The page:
Hundreds of politicians, foreign dignitaries and members of the public attended the annual commemorative ceremony in Terezín, the site of a former Nazi concentration camp. Speaking at the gathering, marking the camp's liberation, Prime Minister Bohuslav Sobotka recalled the horrors of Terezín and warned against division in society. He also said peace and freedom were the result of a joint European effort to overcome the differences.
Also known as Theresienstadt, the 200-year-old fortress town was transformed by the Nazis into a camp where Jews from across Europe were gathered until they could be transported to extermination camps. Of the 150, 000 people who were interned at Terezin between 1940 and 1945, 33,000 died and 88,000 were transported to Nazi death camps elsewhere.
TV crews and reporters have been waiting outside the Rýnovice prison in Jablonec nad Nisou for several days for the release of Jiří Kajínek, the Czech Republic’s most notorious prisoner. President Miloš Zeman announced earlier this month that he would grant him a pardon after returning from a trip to China. On Sunday afternoon, the head of the prison, Vlastimil Kříž, told the journalists that he has not yet received the clemency approval from the court.
Jiří Kajínek is serving a life sentence after being found guilty of two contract killings, a crime he has always denied committing. He made headlines by escaping from a maximum security prison. The Czech head of state has granted seven pardons since taking office. Prior to his election he said he would only grant pardons in very exceptional cases.
Hungarian refinery giant MOL, which runs several hundred petrol stations in the Czech Republic, will provide oil to the Czech Administration of State Material Reserves to the tune of 230 million crowns. The company will provide altogether 20 million litres of winter diesel fuel, the administration’s spokeswoman Edita Pechalová told the Czech News Agency on Sunday. The Czech Republic currently doesn’t fulfil the European Directive on oil and crude oil reserves, which requires EU countries with no oil of their own to maintain emergency stocks of crude oil or petroleum products equal to at least 90 days of net imports.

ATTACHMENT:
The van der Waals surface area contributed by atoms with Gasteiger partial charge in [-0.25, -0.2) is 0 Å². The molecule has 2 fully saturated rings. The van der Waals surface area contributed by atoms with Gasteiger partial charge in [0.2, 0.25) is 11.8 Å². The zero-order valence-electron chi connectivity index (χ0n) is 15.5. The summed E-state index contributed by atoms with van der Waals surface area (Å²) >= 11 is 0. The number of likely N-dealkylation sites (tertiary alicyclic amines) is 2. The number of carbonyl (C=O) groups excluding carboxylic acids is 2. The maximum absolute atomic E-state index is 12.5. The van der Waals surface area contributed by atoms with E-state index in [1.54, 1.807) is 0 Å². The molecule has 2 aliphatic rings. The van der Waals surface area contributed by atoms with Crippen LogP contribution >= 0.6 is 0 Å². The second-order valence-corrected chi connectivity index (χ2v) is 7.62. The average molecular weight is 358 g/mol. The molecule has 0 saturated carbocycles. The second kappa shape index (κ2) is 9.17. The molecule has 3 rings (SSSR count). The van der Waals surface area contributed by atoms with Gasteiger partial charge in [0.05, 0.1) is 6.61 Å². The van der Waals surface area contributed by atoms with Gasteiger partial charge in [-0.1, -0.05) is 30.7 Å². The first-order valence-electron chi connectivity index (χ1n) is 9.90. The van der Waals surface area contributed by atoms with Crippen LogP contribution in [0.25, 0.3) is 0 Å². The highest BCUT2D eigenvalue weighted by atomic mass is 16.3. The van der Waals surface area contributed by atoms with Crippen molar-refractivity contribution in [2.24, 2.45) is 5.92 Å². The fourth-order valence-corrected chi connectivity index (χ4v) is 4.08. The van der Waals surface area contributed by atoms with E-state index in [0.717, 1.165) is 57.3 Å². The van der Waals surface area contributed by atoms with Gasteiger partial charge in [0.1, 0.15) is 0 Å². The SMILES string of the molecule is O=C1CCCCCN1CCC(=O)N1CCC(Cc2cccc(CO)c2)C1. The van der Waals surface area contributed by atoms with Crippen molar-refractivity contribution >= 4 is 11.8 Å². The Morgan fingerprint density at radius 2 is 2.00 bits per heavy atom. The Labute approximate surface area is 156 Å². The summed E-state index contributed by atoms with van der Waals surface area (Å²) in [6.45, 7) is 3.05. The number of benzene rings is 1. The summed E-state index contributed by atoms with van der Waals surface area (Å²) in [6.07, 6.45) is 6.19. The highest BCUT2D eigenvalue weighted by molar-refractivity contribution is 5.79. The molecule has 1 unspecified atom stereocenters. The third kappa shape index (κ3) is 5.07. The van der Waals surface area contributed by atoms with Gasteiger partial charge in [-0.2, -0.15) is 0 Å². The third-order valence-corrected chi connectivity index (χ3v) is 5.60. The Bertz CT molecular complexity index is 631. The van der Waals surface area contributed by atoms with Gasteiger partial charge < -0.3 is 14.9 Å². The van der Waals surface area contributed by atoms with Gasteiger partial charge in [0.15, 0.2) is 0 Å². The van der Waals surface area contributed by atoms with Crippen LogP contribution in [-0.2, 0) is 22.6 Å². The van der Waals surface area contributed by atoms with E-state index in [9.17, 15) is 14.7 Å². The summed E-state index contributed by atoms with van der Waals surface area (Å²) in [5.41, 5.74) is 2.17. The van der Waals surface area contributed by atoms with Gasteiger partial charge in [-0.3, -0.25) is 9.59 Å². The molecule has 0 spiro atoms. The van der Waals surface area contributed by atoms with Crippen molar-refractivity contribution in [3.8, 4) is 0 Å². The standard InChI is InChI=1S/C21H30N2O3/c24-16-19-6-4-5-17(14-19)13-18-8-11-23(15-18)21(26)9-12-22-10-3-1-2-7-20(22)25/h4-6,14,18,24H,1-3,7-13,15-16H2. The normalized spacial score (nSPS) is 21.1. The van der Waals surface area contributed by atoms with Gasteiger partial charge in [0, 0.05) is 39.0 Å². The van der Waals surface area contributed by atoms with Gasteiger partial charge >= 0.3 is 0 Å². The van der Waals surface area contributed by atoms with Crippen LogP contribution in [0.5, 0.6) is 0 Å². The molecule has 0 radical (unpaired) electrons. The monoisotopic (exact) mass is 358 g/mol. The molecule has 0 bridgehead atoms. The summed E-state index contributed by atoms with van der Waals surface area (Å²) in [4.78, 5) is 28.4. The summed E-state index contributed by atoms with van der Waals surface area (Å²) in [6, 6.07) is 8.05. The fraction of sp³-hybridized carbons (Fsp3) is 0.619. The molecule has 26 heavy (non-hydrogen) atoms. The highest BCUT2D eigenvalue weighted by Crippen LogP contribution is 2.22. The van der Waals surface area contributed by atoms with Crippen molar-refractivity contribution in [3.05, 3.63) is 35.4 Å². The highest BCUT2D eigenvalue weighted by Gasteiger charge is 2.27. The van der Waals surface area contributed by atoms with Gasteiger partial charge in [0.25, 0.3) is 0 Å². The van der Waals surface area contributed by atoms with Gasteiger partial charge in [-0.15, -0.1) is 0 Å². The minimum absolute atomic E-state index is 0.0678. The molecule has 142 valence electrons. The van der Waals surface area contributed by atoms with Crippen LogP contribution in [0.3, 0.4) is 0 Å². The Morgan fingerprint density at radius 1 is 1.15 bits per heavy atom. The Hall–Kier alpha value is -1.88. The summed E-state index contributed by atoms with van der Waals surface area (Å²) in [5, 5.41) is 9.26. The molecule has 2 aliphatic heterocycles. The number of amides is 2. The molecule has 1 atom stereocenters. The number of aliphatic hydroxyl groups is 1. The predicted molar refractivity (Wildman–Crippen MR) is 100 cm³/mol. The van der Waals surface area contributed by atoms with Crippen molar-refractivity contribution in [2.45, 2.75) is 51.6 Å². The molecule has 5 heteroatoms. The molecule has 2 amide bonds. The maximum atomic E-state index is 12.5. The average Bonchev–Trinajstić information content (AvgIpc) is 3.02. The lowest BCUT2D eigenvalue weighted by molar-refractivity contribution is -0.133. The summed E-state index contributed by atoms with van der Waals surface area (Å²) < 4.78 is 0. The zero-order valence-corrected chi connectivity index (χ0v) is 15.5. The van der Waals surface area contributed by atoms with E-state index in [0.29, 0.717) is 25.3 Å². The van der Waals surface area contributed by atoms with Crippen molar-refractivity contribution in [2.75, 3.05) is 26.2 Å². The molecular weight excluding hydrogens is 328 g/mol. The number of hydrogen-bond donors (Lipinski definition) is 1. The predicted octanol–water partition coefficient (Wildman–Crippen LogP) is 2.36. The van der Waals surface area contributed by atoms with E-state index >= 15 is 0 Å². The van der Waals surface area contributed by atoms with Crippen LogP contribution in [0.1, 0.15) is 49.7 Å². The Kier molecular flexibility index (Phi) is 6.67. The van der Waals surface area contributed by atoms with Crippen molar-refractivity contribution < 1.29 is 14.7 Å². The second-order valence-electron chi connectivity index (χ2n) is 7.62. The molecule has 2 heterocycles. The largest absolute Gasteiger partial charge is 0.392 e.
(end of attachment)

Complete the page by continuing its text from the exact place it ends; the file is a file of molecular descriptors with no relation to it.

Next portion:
Around four hundred people took part in Saturday’s spring cleaning of the Krkonoše or Giant Mountains. The clean-up event took mainly along the main tourist trails, included the country’s tallest mountain Sněžka. The annual event is organised by the management of the Krkonoše National Park. This year, volunteers gathered around three tons of litter and debris.
Temperatures in the Czech Republic next week could reach up to 25 degrees Celsius. The warm weather is expected to last until Thursday, followed by rain and cooler temperatures. In the next four weeks, temperatures should remain average for the time of year, according to a regularly monthly weather forecast issued by the Czech Hydro-Meteorological Institute. Rainfall levels are expected to be slightly above average.
The Czech Republic’s Martin Fuksa has won another gold at the Canoe Sprint World Championships in Portugal’s Montemoru-o-Velho on Saturday. A day after picking up gold in the 1,000 metres, Fuksa topped the podium in the 200 metres on Sunday. The 22-year-old also competed in double canoe, along with his younger brother Petr, finishing fifth in the 500 metres race.
Monday is expected to be mostly sunny with daytime temperatures ranging between 19 and 23 degrees Celsius.